Although there are many parties from either end of the political spectrum — from communists to separatists — the race is very much a rematch of 2019’s contest between the United Conservative Party and the New Democratic Party.
A lot has changed since the UCP took the province four years ago. The world weathered the COVID-19 pandemic, the governing party chose a new leader, and oil prices have returned prosperity to the provincial coffers.
Danielle Smith leads the UCP, having won the leadership race this fall after Jason Kenney’s resignation. This will be her second attempt at taking the premiership in an election, having led the Wildrose Party into 2012.
Rachel Notley meanwhile leads the NDP for her third election as leader. She won a four-year term as premier in 2015 before losing to Kenney in 2019.
Both offer their own vision of Alberta’s future.
The long campaign
The election officially started on May 1, although campaigning began much earlier.
On that first day, Smith and Notley held Calgary kick-off events singing the refrain to songs that would play on repeat in the coming weeks.
Smith promised to keep taxes low. The UCP has pledged to make its first legislation an amendment so income taxes can only be raised through referendum.
Notley promised she would fix the health-care system. The NDP have committed to offering signing bonuses up to $10,000 to attract doctors, nurses and other health professionals.
Cost of living, health care, public safety and other issues have been as much the basis of attacks as of promises.
The UCP hammered Notley’s plan to return the corporate tax rate to 11 per cent. The NDP lambasted Smith after she was found to have breached the conflict of interest act. And on it went.
Albertans were finally able to see the two leaders go head-to-head in the sole election debate on May 18, although the exchange hardly produced headline-making gaffes or declarations.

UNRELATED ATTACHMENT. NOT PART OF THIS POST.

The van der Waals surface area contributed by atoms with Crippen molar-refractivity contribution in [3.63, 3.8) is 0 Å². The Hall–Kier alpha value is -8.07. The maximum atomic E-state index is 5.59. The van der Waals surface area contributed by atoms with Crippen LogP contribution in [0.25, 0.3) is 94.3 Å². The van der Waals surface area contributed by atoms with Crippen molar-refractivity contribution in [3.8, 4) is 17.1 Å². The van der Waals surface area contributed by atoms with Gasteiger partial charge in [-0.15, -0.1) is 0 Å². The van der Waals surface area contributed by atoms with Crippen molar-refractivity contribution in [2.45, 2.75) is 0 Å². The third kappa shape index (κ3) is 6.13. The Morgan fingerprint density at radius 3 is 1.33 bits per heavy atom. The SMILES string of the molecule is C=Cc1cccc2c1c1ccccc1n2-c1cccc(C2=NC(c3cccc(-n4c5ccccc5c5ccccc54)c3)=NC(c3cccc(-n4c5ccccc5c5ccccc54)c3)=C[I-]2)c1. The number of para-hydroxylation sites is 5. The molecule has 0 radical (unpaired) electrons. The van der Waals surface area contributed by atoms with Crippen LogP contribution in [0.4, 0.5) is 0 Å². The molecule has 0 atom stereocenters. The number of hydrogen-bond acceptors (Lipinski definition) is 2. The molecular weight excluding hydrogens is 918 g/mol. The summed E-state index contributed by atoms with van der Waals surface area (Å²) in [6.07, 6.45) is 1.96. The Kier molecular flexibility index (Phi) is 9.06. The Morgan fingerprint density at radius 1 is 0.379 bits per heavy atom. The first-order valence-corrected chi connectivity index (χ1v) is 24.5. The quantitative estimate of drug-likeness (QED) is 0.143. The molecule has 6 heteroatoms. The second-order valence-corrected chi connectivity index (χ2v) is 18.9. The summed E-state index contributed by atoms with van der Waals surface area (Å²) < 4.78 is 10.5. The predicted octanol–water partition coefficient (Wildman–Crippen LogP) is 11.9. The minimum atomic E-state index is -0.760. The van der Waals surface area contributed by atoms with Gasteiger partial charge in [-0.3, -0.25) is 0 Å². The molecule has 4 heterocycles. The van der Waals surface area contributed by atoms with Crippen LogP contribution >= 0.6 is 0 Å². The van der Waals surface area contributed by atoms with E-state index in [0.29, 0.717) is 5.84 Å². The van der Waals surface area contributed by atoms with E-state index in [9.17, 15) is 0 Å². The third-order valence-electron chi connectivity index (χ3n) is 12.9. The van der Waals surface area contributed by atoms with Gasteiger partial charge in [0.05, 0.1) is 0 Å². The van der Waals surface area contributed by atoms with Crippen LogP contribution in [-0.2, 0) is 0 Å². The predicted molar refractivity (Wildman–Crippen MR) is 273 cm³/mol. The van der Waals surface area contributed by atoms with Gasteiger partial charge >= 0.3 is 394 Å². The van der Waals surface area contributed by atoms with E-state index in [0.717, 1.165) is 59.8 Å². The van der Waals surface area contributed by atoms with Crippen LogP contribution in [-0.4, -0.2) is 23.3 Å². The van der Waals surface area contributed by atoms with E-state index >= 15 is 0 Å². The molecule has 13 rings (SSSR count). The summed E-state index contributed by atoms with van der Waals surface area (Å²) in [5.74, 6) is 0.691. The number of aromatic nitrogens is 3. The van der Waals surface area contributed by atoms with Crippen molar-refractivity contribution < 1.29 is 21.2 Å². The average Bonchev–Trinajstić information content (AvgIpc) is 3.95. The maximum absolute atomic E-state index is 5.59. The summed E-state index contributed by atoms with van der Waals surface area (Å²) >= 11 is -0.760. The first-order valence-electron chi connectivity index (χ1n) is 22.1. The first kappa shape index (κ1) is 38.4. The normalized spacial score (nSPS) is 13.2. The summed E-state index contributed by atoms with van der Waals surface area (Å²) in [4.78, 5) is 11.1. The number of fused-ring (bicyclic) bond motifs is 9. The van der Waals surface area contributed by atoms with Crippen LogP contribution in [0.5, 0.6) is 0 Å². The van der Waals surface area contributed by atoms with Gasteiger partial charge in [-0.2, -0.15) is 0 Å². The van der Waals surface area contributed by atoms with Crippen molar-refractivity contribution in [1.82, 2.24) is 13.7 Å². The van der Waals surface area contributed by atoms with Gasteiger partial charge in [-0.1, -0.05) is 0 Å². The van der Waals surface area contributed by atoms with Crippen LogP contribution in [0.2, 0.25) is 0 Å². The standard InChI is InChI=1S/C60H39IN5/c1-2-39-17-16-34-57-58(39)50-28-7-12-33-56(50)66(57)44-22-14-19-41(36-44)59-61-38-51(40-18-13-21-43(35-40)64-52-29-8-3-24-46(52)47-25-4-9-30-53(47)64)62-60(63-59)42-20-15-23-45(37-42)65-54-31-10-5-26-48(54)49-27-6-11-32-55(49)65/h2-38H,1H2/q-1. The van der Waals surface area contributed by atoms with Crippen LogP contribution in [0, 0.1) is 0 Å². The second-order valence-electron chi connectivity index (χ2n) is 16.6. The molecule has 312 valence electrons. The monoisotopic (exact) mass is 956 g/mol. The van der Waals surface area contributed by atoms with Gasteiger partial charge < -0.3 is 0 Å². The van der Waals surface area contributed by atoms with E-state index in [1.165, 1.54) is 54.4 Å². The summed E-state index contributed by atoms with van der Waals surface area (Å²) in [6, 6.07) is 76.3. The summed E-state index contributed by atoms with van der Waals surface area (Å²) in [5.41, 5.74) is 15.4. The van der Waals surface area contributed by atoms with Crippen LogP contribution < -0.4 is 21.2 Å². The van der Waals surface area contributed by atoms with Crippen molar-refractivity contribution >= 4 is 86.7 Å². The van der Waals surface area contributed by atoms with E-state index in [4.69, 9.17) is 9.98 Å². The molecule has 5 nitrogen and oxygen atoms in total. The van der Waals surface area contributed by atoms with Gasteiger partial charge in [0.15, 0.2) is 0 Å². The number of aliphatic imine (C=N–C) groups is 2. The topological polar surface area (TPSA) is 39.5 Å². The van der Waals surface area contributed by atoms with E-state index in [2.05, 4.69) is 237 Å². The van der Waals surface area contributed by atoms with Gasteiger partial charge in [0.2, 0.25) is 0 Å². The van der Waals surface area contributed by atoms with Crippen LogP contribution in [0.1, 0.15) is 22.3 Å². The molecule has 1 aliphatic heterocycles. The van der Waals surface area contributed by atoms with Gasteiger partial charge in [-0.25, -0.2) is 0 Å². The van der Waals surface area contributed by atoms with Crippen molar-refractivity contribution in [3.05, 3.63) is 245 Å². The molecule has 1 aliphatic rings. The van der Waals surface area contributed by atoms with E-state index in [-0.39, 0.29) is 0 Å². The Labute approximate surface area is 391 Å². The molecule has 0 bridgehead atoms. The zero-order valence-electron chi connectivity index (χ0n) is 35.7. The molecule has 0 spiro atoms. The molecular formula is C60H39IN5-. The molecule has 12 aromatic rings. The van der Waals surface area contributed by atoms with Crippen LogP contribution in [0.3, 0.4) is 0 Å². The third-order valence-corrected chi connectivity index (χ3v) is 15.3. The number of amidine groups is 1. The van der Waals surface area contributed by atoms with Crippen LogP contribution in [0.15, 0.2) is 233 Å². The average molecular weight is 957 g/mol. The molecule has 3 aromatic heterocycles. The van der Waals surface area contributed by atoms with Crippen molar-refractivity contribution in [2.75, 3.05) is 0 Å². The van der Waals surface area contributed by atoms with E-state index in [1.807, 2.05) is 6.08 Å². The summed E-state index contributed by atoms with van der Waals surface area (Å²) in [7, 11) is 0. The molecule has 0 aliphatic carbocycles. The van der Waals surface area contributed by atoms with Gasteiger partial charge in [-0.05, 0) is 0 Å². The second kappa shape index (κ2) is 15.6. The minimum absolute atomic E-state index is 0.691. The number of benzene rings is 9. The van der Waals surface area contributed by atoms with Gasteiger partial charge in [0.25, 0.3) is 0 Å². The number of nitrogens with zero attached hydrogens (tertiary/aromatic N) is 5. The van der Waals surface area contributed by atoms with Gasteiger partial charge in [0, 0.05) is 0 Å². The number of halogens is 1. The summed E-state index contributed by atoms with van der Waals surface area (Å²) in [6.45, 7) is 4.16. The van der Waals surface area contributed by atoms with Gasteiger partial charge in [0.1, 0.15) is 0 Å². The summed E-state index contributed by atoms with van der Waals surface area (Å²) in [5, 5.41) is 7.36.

For many in the province, politics has been the least of their concerns. Wildfires erupted throughout central and northern Alberta in early May, threatening communities and forcing thousands to evacuate from their homes.
There were unsuccessful calls to postpone the election but Elections Alberta has said it will ensure every eligible Albertan gets to vote.
Here are more ways you can follow the election results.
Here is where to watch the CBC News election special starting at 7:30 p.m. MT:
The Alberta Votes 2023: Election Night special starts at 7:30 p.m. MT, led by CBC Edmonton host Nancy Carlson and CBC Calgary host Rob Brown.
They will be joined by Radio Active host Jessica Ng to break down results riding by riding.
Find your local channel.
CBC Radio’s special election coverage will start at 7:30 p.m. MT. Alberta at Noon host Judy Aldous and CBC Edmonton’s Tahirih Foroozan will deliver immediate results as Albertans select the province’s next government.
Judy will be joined by panellists Tina Faiz, Jeromy Farkas, Monte Solberg and Corey Hogan for instant analysis, CBC’s Scott Dippel for context on swing ridings, as well as guest voices from across the province.
The Ultimate Solution to Selling Your Used Car in Ontario
Uganda’s president signs into law anti-gay legislation with death penalty in some cases
Alberta votes in the strangest — and closest — election in its political history